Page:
Human heightLive Science claims in bold headlines, “Evolutionary Battle of the Sexes Drives Human Height.”  Careful reading, though, shows a convoluted suggestion that cannot be tested.  Reporter Stephanie Pappas began, “For women looking to pass on their genes, it pays to be short. For men, tall is the ideal.”  No evidence was offered for why this should be so, instead of the opposite.  But it was the basis for a claim, “The result? An evolutionary tug-of-war in which neither gender reaches their perfect height.”  Gert Stulp, the expert in the Netherlands who stated this hypothesis, spoke of “evolutionary pressure” that kept human heights varying incessantly in an “evolutionary back-and-forth” with no direction or conclusion.  From this inconclusive explanation, Stulp leapt into a whole mess of other possible non-converging evolutionary tug-of-wars: hip width, facial masculinity, and mate choice, for instance.  These appear to be post-hoc rationalizations for evolutionary theory, though, instead of evidencesUndoubtedly this kind of thinking could rationalize any observation into an evolutionary explanation.  It also ignores the fact that men and women might make their mate choices by intelligent design.  Consequently, it seems a stretch for Stulp to conclude, “I think it is important to recognize that evolutionary processes occur in contemporary human populations.  Evolution did not stop at the industrial revolution.

Using evolution to fight cancer:  A scientific theory is bolstered if it can make predictions that lead to practical applications.  This might be the case with a Science Daily story with the promising headline, “Using Millions of Years of Cell Evolution in Fight Against Cancer.”  Below the headline, though, a reader will look in vain for anything beyond a mere assumption of evolution and millions of years.  John McDonald (Georgia Institute of Technology) inserted micro-RNAs (miRNA) into cells by design, to study their downstream effects on gene regulation.  He also witnessed design: “McDonald noticed that most of what changed downstream was functionally coordinated.”  He then wrongly linked evolution to a coordinated purpose: “miRNAs have evolved for millions of years in order to coordinately regulate hundreds to thousands of genes together on the cellular level.”  The story, therefore, has nothing to do with aimless, purposeless processes of neo-Darwinism, but everything to do with intelligent design:  “If we can understand which miRNAs affect which suites of genes and their coordinated functions, it could allow clinicians to attack cancer cells on a systems level, rather than going after genes individually.”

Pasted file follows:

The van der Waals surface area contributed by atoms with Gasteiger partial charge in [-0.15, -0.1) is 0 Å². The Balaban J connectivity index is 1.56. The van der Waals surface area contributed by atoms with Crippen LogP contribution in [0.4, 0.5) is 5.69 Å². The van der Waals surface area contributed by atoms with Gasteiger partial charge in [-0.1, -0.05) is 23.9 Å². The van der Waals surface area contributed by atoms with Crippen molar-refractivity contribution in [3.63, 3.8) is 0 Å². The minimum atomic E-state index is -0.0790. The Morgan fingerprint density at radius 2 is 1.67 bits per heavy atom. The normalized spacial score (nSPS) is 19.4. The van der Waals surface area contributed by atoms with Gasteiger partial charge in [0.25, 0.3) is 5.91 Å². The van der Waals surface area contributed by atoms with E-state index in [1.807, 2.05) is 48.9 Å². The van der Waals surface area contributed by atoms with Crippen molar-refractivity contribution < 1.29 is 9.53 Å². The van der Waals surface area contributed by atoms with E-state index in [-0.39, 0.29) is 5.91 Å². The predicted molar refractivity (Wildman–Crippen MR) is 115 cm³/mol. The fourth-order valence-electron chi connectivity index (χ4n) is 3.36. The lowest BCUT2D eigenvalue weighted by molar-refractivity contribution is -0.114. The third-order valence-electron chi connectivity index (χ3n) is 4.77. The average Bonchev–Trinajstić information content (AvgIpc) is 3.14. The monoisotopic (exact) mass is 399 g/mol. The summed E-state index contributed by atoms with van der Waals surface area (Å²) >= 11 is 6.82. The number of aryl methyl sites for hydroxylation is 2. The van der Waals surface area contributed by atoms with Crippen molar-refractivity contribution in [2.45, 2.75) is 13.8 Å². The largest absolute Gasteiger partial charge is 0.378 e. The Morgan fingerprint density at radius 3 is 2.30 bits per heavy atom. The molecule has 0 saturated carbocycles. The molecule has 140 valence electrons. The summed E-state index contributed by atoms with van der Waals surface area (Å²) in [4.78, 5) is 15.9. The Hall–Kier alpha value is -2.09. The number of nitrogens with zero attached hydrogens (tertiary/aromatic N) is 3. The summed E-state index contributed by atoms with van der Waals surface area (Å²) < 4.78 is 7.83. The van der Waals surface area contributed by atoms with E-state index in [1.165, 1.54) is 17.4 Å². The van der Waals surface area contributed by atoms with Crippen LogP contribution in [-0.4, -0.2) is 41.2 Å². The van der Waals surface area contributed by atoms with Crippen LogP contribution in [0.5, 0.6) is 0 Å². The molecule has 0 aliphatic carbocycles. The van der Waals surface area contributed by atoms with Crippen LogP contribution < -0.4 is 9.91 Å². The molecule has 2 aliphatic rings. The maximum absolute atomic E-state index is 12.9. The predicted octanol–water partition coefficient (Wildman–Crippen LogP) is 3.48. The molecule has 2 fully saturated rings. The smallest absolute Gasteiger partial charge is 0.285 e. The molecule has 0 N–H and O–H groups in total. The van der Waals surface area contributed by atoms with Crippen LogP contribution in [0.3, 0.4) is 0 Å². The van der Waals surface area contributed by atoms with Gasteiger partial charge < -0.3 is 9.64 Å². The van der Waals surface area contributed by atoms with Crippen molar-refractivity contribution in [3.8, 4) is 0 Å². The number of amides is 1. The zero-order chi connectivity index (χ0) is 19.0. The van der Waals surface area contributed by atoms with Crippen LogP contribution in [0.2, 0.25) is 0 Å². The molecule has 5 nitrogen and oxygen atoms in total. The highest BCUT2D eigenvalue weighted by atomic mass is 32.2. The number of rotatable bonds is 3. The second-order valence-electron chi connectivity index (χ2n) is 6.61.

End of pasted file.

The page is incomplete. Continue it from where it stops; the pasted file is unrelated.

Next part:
We always like to give the Darwin Team the best possible racing conditions before watching their contestants stumble and fall on the starting line.


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  • Buho says:

    Re: Human height, also: if males are trying to be taller and females are trying to be shorter, what of the anglerfish and the garden spider where the males are 1/10 the size of the females?

  • rockyway says:

    1. Re human height;
    – the idea of a perfect height would seem to make no sense, and even if it did, how would the author/s determine what this imagined height would be? We might call this the height of silliness.

    2. “Evolution did not stop at the industrial revolution.”
    – This remark confuses evolution and variation. (They themselves admit that this ‘evolution’ isn’t going anywhere.)
    The word evolution is now used in such a sloppy and careless fashion that it has come to have no meaning at all. We should demand more precision from scientists than this.